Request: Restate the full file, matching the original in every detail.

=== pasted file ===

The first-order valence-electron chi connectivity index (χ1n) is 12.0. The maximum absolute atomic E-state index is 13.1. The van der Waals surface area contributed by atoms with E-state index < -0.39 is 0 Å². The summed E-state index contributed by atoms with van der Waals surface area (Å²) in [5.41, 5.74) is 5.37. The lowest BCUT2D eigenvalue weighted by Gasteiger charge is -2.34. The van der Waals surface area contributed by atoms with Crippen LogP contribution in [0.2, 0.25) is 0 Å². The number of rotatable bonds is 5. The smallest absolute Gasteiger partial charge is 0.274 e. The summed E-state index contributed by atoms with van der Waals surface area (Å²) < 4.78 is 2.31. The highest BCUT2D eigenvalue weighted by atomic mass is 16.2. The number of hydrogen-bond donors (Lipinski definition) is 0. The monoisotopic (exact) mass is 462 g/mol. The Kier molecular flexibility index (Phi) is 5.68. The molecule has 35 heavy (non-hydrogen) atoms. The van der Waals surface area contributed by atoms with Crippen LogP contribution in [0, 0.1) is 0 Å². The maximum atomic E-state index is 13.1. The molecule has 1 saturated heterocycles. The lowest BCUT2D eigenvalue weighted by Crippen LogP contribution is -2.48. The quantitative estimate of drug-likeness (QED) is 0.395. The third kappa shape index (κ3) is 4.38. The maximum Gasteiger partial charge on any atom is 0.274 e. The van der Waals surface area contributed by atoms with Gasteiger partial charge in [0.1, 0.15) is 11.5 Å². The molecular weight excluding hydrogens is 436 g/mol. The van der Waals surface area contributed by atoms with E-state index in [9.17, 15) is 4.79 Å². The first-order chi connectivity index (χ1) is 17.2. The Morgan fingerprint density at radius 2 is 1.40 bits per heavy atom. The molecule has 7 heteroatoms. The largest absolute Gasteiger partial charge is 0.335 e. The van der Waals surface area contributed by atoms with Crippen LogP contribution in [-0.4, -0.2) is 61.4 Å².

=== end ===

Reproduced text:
The first-order valence-electron chi connectivity index (χ1n) is 12.0. The maximum absolute atomic E-state index is 13.1. The van der Waals surface area contributed by atoms with E-state index < -0.39 is 0 Å². The summed E-state index contributed by atoms with van der Waals surface area (Å²) in [5.41, 5.74) is 5.37. The lowest BCUT2D eigenvalue weighted by Gasteiger charge is -2.34. The van der Waals surface area contributed by atoms with Crippen LogP contribution in [0.2, 0.25) is 0 Å². The number of rotatable bonds is 5. The smallest absolute Gasteiger partial charge is 0.274 e. The summed E-state index contributed by atoms with van der Waals surface area (Å²) < 4.78 is 2.31. The highest BCUT2D eigenvalue weighted by atomic mass is 16.2. The number of hydrogen-bond donors (Lipinski definition) is 0. The monoisotopic (exact) mass is 462 g/mol. The Kier molecular flexibility index (Phi) is 5.68. The molecule has 35 heavy (non-hydrogen) atoms. The van der Waals surface area contributed by atoms with Crippen LogP contribution in [0, 0.1) is 0 Å². The maximum atomic E-state index is 13.1. The molecule has 1 saturated heterocycles. The lowest BCUT2D eigenvalue weighted by Crippen LogP contribution is -2.48. The quantitative estimate of drug-likeness (QED) is 0.395. The third kappa shape index (κ3) is 4.38. The maximum Gasteiger partial charge on any atom is 0.274 e. The van der Waals surface area contributed by atoms with Gasteiger partial charge in [0.1, 0.15) is 11.5 Å². The molecular weight excluding hydrogens is 436 g/mol. The van der Waals surface area contributed by atoms with E-state index in [9.17, 15) is 4.79 Å². The first-order chi connectivity index (χ1) is 17.2. The Morgan fingerprint density at radius 2 is 1.40 bits per heavy atom. The molecule has 7 heteroatoms. The largest absolute Gasteiger partial charge is 0.335 e. The van der Waals surface area contributed by atoms with Crippen LogP contribution in [-0.4, -0.2) is 61.4 Å².